Dr. Mary McLeod Bethune
Standing: (left to right):
Fannie C. Williams, Vera Savwoir, Mrs. Lefroy, Isabel E. Carter, Eloise Dunn Merrick, Mrs. Desvigne, Mrs. Hardin, Olga J. Spears
Seated: Mary McLeod Bethune
It was an honor in March of 1954 when Dr. Mary McLeod Bethune arrived at Valena C. Jones Elementary School in New Orleans as a special guest on their campus. Seen in the above photo with Dr. Bethune is Miss Fannie C. Williams, principal of the school, and seven members of her staff.
Dr. Bethune was en route to Daytona Beach, Florida after returning from Southern University where she delivered the Founders’ Day address. Dr. Felton Clark made possible this great privilege which the Jones’ family truly enjoyed and one that many of its students would remember in future years and mention as an important highlight of their days at the school.
It was a thrilling sight to see all the students who passed before Mrs. Bethune and listened to her speech given before the student body. She spoke of the great advantage each child had as he/she developed thinking skills, followed the golden rules, and grew into becoming a productive American citizen.
Before her arrival, many of Jones’ students (I’m sure) had learned of the vast accomplishments of this twentieth century American icon who, as an educator and fighter for social justice, accomplished so much for people of color in the United States, especially women.
Having been born in South Carolina in 1875 as the fifteenth of seventeen children to parents who were both slaves, Mary was determined to learn to read and write. This determination led her to attend a one-room schoolhouse that was run by the Presbyterian Board of Missions of Freedmen where she became the only child in her family to get an education. She walked eight miles each day to get there, but always returned home to teach her family what she had learned every day at school.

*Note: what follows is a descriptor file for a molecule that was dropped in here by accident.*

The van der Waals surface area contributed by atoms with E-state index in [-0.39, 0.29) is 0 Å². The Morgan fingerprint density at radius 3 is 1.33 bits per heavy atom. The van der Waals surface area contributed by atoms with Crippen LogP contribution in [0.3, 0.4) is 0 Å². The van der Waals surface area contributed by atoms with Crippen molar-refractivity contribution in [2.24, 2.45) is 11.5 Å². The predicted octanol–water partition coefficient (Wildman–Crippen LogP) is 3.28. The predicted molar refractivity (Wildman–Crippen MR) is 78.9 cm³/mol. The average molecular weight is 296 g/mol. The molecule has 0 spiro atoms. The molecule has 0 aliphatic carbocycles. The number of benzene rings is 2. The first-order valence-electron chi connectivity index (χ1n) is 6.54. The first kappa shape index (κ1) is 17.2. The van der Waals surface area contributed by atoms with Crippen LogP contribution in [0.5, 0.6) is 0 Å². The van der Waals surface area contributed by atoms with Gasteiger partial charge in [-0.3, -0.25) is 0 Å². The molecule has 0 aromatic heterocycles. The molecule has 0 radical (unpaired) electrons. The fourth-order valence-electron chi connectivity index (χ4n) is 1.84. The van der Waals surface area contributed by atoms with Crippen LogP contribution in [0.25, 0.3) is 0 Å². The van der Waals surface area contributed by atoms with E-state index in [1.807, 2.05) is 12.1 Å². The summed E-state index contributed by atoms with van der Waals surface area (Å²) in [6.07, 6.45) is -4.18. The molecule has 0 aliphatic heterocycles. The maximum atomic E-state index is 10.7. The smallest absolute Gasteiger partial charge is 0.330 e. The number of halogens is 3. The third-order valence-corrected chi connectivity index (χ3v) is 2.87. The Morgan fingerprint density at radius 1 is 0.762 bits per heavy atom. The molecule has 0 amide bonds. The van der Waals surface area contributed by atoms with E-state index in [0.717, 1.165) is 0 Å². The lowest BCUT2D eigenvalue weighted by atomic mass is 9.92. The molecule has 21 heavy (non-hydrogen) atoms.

From this humble beginning, she would go on to become a teacher, founder of a school for Negro Girls in Florida whose benches and desks were made of discarded crates, ink for pens made from elderberry juice and pencils carved from burned wood. With financial assistance from local black churches and donations from wealthy benefactors, Mary’s school (Daytona Normal & Industrial Institute for Training Negro Girls) would eventually merge with Cookman Institute in 1929 to become Bethune-Cookman College. She became and would remain president from 1923 to 1942 and 1946 to 1947, one of the few women in the world to serve as a college president at that time.
In addition, Bethune (from 1920- 1950) would help establish and/ or govern some of the most significant black organizations in the country. She served under the administrations of both Presidents Coolidge and Hoover, but is best known for her association with President Franklin D. Roosevelt as the director of Negro Affairs in the New Deal National Youth Administration. In this capacity, she would become the first African American woman ever to occupy such a high position in the federal government.
Her awards were numerous and her accomplishments far outnumbered those few listed above; but the example she set as a role model for the young girls and boys at Jones Elementary, had to be very impressive.
Dr. Bethune passed away on May 18, 1955, just 14 months after her appearance at Valena C. Jones School. Fannie C. Williams retired as principal of Jones in 1954, after more than three decades in that capacity (1921-1954).
Sources: Amistad Research Center, Tulane University (photo); Louisiana Weekly, 27 March 1954 p.3; Wikipedia.org– Mary McLeod Bethune p. 1-9; www.amistadresearchcenter.org